And for this reason, Routes 100% should at least allow for Parties, if not grant a bonus. I often do Routes before showing them to my friends to ensure that they’re safe or offer to go first since I keep my head up and attract the most wildlife. I help pull them off park paths if they get a neat spawn, or I remind them where to start or stop based on whether there’s a local Showcase to use that a Route may block. Considering that some Routes can direct players across/into busy streets while avoiding legal crosswalks or leading to people’s homes (in addition to breaking other systems), I say Niantic should at least give bonuses to help promote player safety and smarter group play.

We’re just getting started on intentional content, though. One thing that constantly feels like a threat to any new POGO content is multi-accounters. POGO works well because it can be such a background activity, or when active, is simple action based on pre-planning. However, those same feature means it’s easy to set up multiple accounts if you can afford it (or know certain workarounds), and not only does the company largely ignore it, they’ve promoted people performing or admitting to it in various official event pictures and even promo videos. Niantic simply doesn’t want to enforce its own TOS in certain areas, and multi-accounting is one of them (until someone also breaks another major rule hard enough, like in cases of harassment or spoofing).

This is even more relevant for Parties because it runs the risk of giving those multi-accounters even more benefits. For example, before Party Play, I’d wager most solo players didn’t hit the daily trade cap. Trading is a great way to turn useless pokemon into useful ones, which motivates a few of my friends to meet up more often than we had before playing this game together. However, many multi-accounters in my community often are in no hurry to meet up with me when we hit lucky friend status (meaning our next trade guarantees the pokemon will be at least 80% perfect), and it’s because they’re able to do special trades daily and trade en masse all by themselves.

Now imagine if Party Challenges gave good rewards, which – hah – they do not. On the one hand, that could motivate people to meet up and play together more, which from the April Remote Raid nerfs and string of missteps and lies following it seems to be what Niantic wants even at the cost of profits. But on the other hand, good rewards would only further the gap between honest players and cheaters.

Because of this, so far, Party Challenge rewards are paltry at best. I’m sure part of the reason they’ve been implemented is that future-release pokemon, Palafin, thematically benefits from the system, but otherwise, they’re currently a waste of both dev and player time. The concept isn’t terrible, especially with better-than-usual safety rails, but the bones don’t have the right muscles yet. Given the option between Party Play or simply walking a Route with friends, I’d advise most players to stick with the latter in the long run. At least Routes give you Zygarde cells, potential additional spawns, and a small bonus to buddy candy generation. The Buddy System is already bloated, so while I don’t want Niantic to shove another feature into its full gullet, the Route attachment to that system only reinforces why it’s harder to pick doing a Party over a Route if you have limited time.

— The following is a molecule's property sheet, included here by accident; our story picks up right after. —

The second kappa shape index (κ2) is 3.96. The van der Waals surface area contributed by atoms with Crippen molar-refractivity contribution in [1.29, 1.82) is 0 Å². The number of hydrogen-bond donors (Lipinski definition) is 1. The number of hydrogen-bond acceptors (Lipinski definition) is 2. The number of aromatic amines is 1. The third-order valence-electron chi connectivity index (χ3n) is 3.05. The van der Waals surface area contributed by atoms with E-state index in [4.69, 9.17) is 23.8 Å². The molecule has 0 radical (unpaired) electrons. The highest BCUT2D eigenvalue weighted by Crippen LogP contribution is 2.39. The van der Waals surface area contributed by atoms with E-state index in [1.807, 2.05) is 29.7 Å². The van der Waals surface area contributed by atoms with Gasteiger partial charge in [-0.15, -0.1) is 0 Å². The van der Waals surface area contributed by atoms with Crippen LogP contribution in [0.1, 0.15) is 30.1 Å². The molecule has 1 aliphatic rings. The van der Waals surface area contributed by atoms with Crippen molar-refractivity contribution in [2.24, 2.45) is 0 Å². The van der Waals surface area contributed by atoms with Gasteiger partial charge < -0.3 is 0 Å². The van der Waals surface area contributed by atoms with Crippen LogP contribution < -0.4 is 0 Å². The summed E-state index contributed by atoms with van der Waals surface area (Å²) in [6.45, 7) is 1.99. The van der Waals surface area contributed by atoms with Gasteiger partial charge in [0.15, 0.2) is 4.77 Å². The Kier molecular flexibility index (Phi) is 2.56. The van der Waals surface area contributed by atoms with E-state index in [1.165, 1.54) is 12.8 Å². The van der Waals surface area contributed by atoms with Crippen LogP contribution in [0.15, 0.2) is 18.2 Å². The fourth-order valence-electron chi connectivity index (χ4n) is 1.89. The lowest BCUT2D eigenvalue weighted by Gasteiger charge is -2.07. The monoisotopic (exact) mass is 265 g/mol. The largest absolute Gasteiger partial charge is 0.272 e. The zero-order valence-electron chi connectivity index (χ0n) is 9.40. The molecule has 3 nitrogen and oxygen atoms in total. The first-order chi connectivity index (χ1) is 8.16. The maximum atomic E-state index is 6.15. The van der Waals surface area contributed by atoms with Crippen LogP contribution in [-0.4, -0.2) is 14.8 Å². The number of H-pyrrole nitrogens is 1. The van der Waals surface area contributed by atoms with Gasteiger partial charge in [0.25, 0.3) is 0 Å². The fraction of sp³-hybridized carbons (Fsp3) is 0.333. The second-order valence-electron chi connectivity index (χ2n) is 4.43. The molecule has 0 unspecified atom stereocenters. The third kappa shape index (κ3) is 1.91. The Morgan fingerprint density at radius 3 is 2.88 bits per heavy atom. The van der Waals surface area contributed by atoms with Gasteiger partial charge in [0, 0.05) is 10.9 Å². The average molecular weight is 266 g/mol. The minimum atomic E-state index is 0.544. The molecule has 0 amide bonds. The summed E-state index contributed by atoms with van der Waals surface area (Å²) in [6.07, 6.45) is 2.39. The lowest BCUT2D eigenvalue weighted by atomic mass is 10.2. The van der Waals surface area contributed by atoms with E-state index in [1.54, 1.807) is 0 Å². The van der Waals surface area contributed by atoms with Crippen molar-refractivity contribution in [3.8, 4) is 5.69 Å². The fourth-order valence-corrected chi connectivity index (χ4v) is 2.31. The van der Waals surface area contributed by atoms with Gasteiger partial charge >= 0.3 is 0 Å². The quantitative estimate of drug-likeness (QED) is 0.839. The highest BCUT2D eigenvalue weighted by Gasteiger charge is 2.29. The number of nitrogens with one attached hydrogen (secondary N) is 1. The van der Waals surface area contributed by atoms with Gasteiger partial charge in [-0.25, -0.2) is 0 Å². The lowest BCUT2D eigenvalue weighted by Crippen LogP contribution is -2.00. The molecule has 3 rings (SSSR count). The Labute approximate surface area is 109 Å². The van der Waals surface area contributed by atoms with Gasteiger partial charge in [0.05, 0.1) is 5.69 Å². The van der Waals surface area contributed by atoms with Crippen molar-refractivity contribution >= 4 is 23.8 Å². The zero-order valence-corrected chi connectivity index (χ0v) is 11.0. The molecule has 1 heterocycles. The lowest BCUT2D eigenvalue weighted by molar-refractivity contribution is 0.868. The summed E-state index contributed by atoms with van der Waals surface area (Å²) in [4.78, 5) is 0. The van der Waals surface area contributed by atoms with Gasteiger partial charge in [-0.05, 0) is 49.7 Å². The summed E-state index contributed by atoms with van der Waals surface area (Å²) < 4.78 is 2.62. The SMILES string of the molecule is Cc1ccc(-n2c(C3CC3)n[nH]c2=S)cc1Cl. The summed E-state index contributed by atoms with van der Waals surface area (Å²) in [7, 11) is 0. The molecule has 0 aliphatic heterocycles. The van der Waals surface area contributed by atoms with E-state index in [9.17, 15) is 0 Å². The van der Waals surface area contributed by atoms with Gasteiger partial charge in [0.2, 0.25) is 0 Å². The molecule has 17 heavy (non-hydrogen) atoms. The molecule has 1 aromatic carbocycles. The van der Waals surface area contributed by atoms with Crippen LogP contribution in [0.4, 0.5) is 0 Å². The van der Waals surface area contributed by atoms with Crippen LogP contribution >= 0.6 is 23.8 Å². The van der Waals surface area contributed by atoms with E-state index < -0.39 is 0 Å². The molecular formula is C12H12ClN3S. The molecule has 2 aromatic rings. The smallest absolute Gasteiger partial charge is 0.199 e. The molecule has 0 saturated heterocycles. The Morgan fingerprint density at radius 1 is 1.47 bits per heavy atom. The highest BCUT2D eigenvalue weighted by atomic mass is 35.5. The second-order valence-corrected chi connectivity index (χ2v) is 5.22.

But there are also unintended, undocumented bugs. Players noted that their entire saved Battle Parties and Pokemon search strings were deleted when they tried the new feature. While I’ve seen a claim that relogging fixes the problem, that didn’t work for at least one friend who was hit by the bug. While I’d say we’ve had worse, the fact that the feature’s saving grace, Party Power, means that many players probably first experienced the bug during the Raid Hour when smart players would be using their Battle Teams. That’s a real good way of earning player ire, which Niantic is far too adept at.

*11/13/2023 Update: Without warning, Parties and Routes are playing together. However, Niantic has made no formal announcement about this. While it would be nice if this is intentional, the lack of communication on previous good news in Niantic games, such as in Pikmin Bloom addressing some stalking-gameplay issues, makes it seem as though the company is embarrassed to admit when they actually listen to the feedback of critics.  This is an improvement, but as noted below, the quest bloat combined with very poor rewards doesn’t make Parties any better overall. The ability to do Routes now simply makes them more tolerable.

Several currently known Party quests, via The Silph Road

Trying to get along

So how does the good mix with the bad? Truthfully, not well at all. Again, the system has good bones, but the meat’s all messed up. The bugs alone made it difficult for me to coax anyone to come out the first day, and one friend who helped me test it got hit with the Battle Party bug, slowing us down.